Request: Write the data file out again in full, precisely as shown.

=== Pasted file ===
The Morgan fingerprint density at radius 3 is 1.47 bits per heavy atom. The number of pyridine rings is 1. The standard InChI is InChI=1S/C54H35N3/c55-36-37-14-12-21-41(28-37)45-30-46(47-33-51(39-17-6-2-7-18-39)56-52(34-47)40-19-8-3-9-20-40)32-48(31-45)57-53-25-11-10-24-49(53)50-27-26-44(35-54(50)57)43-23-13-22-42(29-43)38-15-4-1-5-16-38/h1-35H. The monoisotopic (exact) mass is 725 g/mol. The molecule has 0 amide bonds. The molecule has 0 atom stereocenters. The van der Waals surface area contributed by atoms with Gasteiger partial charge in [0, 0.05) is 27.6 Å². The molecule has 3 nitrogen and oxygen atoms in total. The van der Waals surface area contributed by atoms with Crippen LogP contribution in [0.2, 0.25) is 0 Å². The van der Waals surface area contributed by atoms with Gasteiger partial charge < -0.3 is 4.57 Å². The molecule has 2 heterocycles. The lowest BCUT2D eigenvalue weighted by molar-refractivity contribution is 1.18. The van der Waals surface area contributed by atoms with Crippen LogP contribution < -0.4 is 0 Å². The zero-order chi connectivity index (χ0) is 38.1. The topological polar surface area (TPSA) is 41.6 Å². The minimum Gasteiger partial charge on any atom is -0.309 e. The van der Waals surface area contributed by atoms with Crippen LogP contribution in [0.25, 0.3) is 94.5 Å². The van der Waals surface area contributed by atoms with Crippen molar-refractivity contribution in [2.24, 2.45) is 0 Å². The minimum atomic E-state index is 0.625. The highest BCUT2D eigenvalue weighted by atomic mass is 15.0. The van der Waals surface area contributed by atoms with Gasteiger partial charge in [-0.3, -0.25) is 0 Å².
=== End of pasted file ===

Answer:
The Morgan fingerprint density at radius 3 is 1.47 bits per heavy atom. The number of pyridine rings is 1. The standard InChI is InChI=1S/C54H35N3/c55-36-37-14-12-21-41(28-37)45-30-46(47-33-51(39-17-6-2-7-18-39)56-52(34-47)40-19-8-3-9-20-40)32-48(31-45)57-53-25-11-10-24-49(53)50-27-26-44(35-54(50)57)43-23-13-22-42(29-43)38-15-4-1-5-16-38/h1-35H. The monoisotopic (exact) mass is 725 g/mol. The molecule has 0 amide bonds. The molecule has 0 atom stereocenters. The van der Waals surface area contributed by atoms with Gasteiger partial charge in [0, 0.05) is 27.6 Å². The molecule has 3 nitrogen and oxygen atoms in total. The van der Waals surface area contributed by atoms with Crippen LogP contribution in [0.2, 0.25) is 0 Å². The van der Waals surface area contributed by atoms with Gasteiger partial charge < -0.3 is 4.57 Å². The molecule has 2 heterocycles. The lowest BCUT2D eigenvalue weighted by molar-refractivity contribution is 1.18. The van der Waals surface area contributed by atoms with Crippen LogP contribution < -0.4 is 0 Å². The zero-order chi connectivity index (χ0) is 38.1. The topological polar surface area (TPSA) is 41.6 Å². The minimum Gasteiger partial charge on any atom is -0.309 e. The van der Waals surface area contributed by atoms with Crippen LogP contribution in [0.25, 0.3) is 94.5 Å². The van der Waals surface area contributed by atoms with Crippen molar-refractivity contribution in [2.24, 2.45) is 0 Å². The minimum atomic E-state index is 0.625. The highest BCUT2D eigenvalue weighted by atomic mass is 15.0. The van der Waals surface area contributed by atoms with Gasteiger partial charge in [-0.3, -0.25) is 0 Å².